Everyone’s recovery is different, so it is important to follow the advice of your surgeon. If you stick to your exercise and rehab regime that has been devised for you, you should notice a significant improvement within 6 weeks, particularly with improved flexion (bending) and strength. You will be able to walk for longer periods of time and start to feel that you are regaining your independence. You can return to driving when you can comfortably get in an out of a car and control it properly. This will usually be around 6 – 8 weeks, but check first with your physiotherapist or doctor whether it’s safe to drive. Daily activities such as cooking, cleaning and other household chores will become much easier to perform by 6 weeks.
Bear in mind that even after you have recovered from your knee replacement surgery, extreme movements or sports such as skiing or mountain biking should be avoided due to the risk of falling.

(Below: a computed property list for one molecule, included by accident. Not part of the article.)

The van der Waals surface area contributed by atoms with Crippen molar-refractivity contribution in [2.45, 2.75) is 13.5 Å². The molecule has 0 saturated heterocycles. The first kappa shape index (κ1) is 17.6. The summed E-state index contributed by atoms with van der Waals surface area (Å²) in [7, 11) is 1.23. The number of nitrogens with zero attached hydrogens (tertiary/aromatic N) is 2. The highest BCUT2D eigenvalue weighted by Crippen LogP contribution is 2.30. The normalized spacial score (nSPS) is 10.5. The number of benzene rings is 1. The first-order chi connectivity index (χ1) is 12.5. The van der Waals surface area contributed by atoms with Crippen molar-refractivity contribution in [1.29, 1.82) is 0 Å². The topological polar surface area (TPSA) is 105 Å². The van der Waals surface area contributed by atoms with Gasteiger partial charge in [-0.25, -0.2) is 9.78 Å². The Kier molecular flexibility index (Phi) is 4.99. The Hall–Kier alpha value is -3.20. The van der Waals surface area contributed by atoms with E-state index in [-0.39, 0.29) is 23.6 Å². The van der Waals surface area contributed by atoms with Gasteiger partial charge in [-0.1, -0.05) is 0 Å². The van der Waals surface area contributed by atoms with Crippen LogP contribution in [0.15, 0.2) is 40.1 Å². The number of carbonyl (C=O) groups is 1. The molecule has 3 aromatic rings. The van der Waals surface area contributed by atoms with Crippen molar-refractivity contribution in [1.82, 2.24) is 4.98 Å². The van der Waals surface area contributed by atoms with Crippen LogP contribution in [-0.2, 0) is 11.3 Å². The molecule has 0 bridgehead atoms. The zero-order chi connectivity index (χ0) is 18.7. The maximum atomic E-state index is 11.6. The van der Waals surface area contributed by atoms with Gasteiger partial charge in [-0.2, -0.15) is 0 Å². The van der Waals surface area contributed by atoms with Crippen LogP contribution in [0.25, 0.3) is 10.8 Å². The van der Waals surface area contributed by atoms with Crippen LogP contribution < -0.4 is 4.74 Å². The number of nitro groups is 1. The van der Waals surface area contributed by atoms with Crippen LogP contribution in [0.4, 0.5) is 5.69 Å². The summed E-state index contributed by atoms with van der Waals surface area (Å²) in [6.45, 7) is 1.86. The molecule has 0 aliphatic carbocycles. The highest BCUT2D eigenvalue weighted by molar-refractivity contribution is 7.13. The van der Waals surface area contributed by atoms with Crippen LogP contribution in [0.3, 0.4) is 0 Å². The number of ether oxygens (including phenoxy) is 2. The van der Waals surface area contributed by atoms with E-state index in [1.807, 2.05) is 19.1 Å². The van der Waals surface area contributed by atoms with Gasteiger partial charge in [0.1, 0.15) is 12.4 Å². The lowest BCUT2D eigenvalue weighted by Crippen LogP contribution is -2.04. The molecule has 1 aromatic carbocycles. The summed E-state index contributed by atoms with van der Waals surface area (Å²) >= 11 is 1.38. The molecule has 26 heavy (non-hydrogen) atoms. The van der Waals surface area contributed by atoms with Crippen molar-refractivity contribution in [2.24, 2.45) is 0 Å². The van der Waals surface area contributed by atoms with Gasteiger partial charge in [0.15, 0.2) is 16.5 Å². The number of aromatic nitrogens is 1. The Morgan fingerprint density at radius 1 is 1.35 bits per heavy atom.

At One Ashford Hospital we can book you in to see a specialist Orthopaedic Knee Surgeon for an initial consultation, usually within 48 hours. We perform many different surgeries on patient’s knees, including knee arthroscopies, minimally invasive knee replacements and revision of existing knee replacements.
We are ideally placed to see patients based in Ashford, Kent, Maidstone, Dover, Canterbury, Folkestone and all nearby areas.
You can use your private medical insurance or pay for your Knee Replacement Surgery treatment. We offer competitive, fixed price packages as well as the ability to spread the cost of your treatment over a number of months. If you are using your health insurance, please contact your insurer first for approval and let them know you’d like to be treated at either the One Ashford Hospital or One Hatfield Hospital.
Why One Healthcare
- Modern purpose-built hospital opened in March 2016 (Ashford) December 2017 (Hatfield)
- Fast access to diagnostics including MRI, X-ray and Ultrasound
- Private, spacious, en-suite rooms
- Specialist Physiotherapy and nursing teams
- Little or no waiting time
- ‘Ultra clean air’ theatres
- Freshly prepared food
- Calm, dignified experience